Meropenem Prevents Levofloxacin-Induced Resistance in Penicillin-Resistant Pneumococci and Acts Synergistically with Levofloxacin in Experimental Meningitis
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The aim of the present study was to investigate the potential synergy between meropenem and levofloxacin in vitro and in experimental meningitis and to determine the effect of meropenem on levofloxacin-induced resistance in vitro. Meropenem increased the efficacy of levofloxacin against the penicillin-resistant pneumococcal strain KR4 in time-killing assays in vitro and acted synergistically against a second penicillin-resistant strain WB4. In the checkerboard, only an additive effect (FIC indices: 1.0) was observed for both strains. In cycling experiments in vitro, levofloxacin alone led to a 64-fold increase in the MIC for both strains after 12 cycles. Addition of meropenem in sub-MIC concentrations (0.25×MIC) completely inhibited the selection of levofloxacin-resistant mutants in WB4 after 12 cycles. In KR4, the addition of meropenem led to just a twofold increase in the MIC for levofloxacin after 12 cycles. Mutations detected in the genes encoding for topoisomerase IV (parC) and gyrase (gyrA) confirmed the levofloxacin-induced resistance in both strains. Addition of meropenem was able to completely suppress levofloxacin-induced mutations in WB4 and led to only one mutation in parE in KR4. In experimental meningitis, meropenem, given in two doses (2×125 mg/kg), produced a good bactericidal activity (−0.45 Δlog10 cfu/ml·h) comparable to one dose (1×10 mg/kg) of levofloxacin (−0.44 Δlog10 cfu/ml·h) against the penicillin-resistant strain WB4. Meropenem combined with levofloxacin acted synergistically (−0.93 Δlog10 cfu/ml·h), sterilizing the CSF of all rabbits.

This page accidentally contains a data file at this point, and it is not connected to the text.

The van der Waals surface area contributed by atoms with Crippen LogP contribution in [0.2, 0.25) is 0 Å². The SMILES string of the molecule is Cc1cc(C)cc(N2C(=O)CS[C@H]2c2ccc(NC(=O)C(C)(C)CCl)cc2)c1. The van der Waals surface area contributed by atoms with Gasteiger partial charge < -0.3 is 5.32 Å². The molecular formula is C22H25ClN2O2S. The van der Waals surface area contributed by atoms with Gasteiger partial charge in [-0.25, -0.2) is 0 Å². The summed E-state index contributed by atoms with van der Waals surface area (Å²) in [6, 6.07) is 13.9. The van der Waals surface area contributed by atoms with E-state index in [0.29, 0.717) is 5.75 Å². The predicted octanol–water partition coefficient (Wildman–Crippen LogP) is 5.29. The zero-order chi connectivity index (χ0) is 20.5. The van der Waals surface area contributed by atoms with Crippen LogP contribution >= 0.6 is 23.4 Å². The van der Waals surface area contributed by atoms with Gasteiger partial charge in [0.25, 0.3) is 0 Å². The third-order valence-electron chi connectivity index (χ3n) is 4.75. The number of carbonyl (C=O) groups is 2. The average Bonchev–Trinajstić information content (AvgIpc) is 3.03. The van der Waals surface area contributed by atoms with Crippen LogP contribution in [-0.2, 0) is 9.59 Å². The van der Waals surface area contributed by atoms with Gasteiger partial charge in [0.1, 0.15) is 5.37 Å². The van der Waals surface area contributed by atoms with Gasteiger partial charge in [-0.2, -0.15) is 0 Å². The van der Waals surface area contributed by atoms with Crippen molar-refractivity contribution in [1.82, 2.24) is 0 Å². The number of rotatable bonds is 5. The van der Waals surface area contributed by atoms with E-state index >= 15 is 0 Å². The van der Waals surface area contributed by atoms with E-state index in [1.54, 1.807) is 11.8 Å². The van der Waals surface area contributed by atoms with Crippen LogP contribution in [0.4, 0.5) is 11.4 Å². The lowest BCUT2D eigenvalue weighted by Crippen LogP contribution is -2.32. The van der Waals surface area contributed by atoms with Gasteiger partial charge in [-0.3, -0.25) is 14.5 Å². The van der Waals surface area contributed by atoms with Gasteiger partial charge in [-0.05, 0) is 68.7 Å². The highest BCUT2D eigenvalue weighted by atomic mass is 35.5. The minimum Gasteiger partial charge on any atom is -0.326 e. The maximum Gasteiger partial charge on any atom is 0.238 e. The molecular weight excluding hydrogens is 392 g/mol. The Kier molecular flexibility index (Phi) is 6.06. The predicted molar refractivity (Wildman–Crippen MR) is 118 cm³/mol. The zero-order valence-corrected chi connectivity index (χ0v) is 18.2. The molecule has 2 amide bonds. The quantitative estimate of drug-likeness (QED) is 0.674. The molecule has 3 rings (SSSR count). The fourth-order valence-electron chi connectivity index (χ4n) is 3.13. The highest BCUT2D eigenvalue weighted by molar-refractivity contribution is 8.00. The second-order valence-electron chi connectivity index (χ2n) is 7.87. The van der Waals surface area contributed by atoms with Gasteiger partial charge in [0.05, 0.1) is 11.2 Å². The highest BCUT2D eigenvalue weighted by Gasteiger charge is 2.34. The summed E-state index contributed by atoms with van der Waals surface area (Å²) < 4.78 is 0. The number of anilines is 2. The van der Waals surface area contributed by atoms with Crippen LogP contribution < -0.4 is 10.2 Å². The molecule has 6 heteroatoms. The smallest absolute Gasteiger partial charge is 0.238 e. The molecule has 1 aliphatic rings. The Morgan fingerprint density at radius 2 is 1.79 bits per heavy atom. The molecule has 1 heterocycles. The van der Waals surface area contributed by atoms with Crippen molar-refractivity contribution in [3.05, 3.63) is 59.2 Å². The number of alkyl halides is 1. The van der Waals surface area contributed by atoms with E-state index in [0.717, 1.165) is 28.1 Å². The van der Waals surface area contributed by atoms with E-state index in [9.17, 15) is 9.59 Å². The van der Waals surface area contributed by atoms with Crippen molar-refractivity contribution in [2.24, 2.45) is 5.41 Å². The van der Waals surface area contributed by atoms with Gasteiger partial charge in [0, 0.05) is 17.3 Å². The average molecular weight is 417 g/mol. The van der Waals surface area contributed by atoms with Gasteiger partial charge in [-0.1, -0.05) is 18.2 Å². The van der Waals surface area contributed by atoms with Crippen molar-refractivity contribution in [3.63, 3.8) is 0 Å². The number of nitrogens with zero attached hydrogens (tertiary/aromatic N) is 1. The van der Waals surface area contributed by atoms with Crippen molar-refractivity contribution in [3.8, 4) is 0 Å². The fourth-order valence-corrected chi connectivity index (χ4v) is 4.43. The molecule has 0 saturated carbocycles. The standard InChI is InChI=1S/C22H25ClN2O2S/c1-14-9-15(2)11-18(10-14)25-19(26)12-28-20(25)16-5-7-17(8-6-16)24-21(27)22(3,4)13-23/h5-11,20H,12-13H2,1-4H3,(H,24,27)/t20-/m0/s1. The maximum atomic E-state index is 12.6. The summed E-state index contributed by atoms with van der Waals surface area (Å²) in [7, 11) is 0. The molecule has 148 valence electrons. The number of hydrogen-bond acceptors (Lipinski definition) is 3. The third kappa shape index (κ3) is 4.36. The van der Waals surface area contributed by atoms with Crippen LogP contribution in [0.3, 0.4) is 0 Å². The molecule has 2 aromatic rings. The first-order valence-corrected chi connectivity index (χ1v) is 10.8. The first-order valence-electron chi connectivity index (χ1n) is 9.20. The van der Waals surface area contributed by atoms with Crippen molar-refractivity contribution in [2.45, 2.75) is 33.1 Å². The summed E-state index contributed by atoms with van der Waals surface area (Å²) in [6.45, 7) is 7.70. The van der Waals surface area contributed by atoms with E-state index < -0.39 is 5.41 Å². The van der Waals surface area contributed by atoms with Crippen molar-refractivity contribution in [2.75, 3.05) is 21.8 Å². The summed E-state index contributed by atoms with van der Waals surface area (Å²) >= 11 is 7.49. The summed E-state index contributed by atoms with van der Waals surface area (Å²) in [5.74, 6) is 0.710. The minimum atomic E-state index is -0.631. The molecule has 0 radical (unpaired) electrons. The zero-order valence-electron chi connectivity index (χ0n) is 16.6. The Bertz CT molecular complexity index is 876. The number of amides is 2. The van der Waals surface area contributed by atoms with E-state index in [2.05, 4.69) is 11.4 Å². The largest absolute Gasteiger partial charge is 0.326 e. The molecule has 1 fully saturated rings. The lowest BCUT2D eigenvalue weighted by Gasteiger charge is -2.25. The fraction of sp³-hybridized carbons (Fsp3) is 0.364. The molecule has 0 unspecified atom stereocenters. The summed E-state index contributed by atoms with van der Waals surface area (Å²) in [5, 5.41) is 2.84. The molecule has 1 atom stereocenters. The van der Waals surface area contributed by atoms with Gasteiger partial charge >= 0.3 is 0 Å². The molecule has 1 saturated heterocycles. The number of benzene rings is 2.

This study was supported by a grant of AstraZeneca AG, Switzerland.
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